Berrettini Digs Deep To Reach Rome Quarter-finals
Two tie-breaks needed in scrappy all-Italian contest
Matteo Berrettini became the fifth Italian since 2000 to reach the Inernazionali BNL d’Italia quarter-finals on Friday. The World No. 8 needed to dig deep to beat compatriot and wild card Stefano Travaglia 7-6(5), 7-6(1) in two hours and two minutes on Centrale at the Foro Italico.
Berrettini started with confidence, but Travaglia soon recovered an early break to win three straight games. Errors and a lapse in concentration gave Berrettini a 3/0 advantage in the tie-break, and while Travaglia worked hard to stay in touch, terrific defence in the sun by Berrettini helped the World No. 8 to the 60-minute opener, which ended with a powerful backhand.
Berrettini took a rather fortuitous 5-3 lead in the second set, after a slice backhand clipped the top of the net and gave Travaglia little chance to scramble up. But Travaglia bounced back immediately when deep returning saw the World No. 84 recover to 4-5.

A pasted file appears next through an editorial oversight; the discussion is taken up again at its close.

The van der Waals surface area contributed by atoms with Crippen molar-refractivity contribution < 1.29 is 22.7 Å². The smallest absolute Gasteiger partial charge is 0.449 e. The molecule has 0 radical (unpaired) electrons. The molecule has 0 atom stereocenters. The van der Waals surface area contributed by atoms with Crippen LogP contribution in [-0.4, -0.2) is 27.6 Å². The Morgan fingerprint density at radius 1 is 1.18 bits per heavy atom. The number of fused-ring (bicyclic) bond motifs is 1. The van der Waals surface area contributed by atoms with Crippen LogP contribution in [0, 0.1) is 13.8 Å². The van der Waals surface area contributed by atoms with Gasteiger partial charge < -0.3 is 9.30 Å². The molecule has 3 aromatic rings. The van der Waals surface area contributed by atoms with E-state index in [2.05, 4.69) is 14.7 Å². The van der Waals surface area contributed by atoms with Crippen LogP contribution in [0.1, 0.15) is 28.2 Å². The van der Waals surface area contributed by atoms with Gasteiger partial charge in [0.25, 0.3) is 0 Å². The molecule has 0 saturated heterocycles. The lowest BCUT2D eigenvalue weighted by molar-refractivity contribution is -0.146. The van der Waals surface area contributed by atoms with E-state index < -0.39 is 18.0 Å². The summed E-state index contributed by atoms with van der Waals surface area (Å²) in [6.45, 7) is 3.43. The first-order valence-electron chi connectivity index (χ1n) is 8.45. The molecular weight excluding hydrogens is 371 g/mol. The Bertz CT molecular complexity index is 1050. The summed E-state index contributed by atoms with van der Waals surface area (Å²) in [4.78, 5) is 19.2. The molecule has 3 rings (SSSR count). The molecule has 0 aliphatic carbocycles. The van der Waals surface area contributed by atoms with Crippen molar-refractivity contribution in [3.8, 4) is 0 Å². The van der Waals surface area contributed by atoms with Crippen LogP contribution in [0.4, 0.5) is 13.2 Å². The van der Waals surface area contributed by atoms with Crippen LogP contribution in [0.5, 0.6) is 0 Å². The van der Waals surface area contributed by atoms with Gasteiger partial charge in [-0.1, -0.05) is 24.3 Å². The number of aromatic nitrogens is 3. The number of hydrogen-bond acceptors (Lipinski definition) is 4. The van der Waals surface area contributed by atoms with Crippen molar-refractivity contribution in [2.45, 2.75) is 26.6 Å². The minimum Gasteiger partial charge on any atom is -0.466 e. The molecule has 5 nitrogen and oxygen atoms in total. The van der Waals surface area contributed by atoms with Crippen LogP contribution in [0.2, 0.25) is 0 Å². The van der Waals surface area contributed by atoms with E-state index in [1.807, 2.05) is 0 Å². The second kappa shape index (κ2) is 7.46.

Berrettini ran around his backhand to strike a forehand in the net on his first match point at 6-5, with Travaglia serving at 30/40. But in the tie-break, it was all Berrettini, who hit 11 of his 17 winners in the match off his forehand wing.
It was their first tour-level meeting, after Travaglia had won each of their previous three matches at Italian ITF Futures events in 2015 and 2016.
Casper Ruud followed in his father’s footsteps on Friday afternoon by reaching an ATP Masters 1000 quarter-final with a 6-2, 7-6(6) win over Marin Cilic, the 2018 semi-finalist, in one hour and 33 minutes. Christian Ruud advanced to the 1997 Rolex Monte-Carlo Masters quarter-finals.
Ruud took a 3-0 lead in his first ATP Head2Head meeting against Cilic and broke for a second time in the eighth game of the first set. Cilic saved two match points from 4/6 in the second-set tie-break, with a powerful forehand approach and a deep forehand return that Ruud couldn’t control. Ruud converted his third opportunity at 7/6 when Cilic overhit a forehand, one of 30 unforced errors for the Croatian.